MOUNTAIN VIEW COUNTY — The circumstances behind the death of a Calgary male discovered on his Bergen-area property last week following a roughly two-day search after he was reported missing by family, are not suspicious, said police.
“He was out there to check his property,” said Cpl. Tammy Keibel, RCMP media relations officer.
“His plan was to be checking the fences along the property,” the corporal said on Thursday, April 1 during a phone interview with The Albertan.
The last reported contact with Harvey Pyra, 73, was on Saturday, March 27. His family subsequently came out to check his rural property — located directly east of Bergen on the south side of Twp. Rd. 320 and immediately west of Rge. Rd. 45 — on Monday, March 29, but were unable to find him, Keibel said.
“It would have been at that point that the family would have notified police,” she said.
Later that evening, she said the RCMP, assisted by Police Dog Services, began to conduct a search of the property. That operation continued the next day with assistance from an RCMP helicopter and Sundre as well as Mountain View Search and Rescue, with the team of volunteers from Rocky Mountain House initially on standby.
That effort continued throughout the day until about 7:30 p.m., and was resumed the following morning on Wednesday, March 31, when his body was found at about noon, she said.
“His quad was located on the property, and my understanding is he wasn’t located too far away from the quad that he was utilizing,” she said, adding the off-highway vehicle was discovered near a fence line.
“He was located by search and rescue volunteers.”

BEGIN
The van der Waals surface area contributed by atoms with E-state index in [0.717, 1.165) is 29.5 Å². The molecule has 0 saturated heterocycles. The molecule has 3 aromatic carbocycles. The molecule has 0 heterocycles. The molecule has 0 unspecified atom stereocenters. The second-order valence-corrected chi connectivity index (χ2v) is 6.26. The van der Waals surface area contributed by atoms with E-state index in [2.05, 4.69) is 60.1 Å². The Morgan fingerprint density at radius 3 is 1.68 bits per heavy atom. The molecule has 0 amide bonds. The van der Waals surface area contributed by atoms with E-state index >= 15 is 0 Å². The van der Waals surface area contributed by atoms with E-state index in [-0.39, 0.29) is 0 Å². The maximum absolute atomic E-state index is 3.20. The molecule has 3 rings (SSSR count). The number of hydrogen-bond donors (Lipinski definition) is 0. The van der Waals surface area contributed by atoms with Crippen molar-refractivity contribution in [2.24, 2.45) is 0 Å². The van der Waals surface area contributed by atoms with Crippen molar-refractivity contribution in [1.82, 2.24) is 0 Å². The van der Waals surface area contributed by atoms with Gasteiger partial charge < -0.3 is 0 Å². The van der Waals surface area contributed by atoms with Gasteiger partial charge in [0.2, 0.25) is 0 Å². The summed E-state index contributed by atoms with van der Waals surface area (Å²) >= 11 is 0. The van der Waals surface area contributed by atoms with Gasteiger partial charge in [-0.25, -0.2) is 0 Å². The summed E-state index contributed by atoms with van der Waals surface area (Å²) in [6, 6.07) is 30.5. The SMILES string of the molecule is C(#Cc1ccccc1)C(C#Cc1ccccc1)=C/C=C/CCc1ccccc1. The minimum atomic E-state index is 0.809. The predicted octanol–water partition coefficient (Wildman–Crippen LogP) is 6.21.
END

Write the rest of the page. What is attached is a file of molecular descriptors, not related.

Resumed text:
The time of death was not immediately known, and an autopsy was yet to be performed, she said.
Although authorities were unable to speak exactly to what might have happened, Keibel said neither foul play nor alcohol were suspected factors in the investigation.
“The death is not suspicious in nature,” she said, adding autopsies are nevertheless conducted in such situations to try and determine not only how but also when the deceased perished.
“There won’t be any further updates,” said Keibel.
Search goes on
Although there had over the weekend Pyra went missing been a late season snowstorm that brought strong winds and cold conditions, that was not believed to have played a role in his death, said Roger Tetreault, Sundre Search and Rescue’s senior search manager, who assisted with the operation’s planning and logistics.
“From what we gathered today, we don’t believe that the severe weather event that we had over the weekend had anything to do with his demise,” Tetreault said on the evening of March 31.
“But it absolutely, 100 per cent had an effect on why it took as long as it did to locate him,” he said, referring to the difficulty presented by deep snowdrifts.
Neighbours and nearby residents were asked to avoid the area but also to keep an eye out for any wandering male that might have looked out of place, while search efforts were largely focused exclusively on the property, he said.
“We didn’t really have any concrete reason to believe he would have left that property,” he said.
About 10 volunteers from Rocky Mountain House ended up participating in the final search effort, and Tetreault was among the team that found Pyra.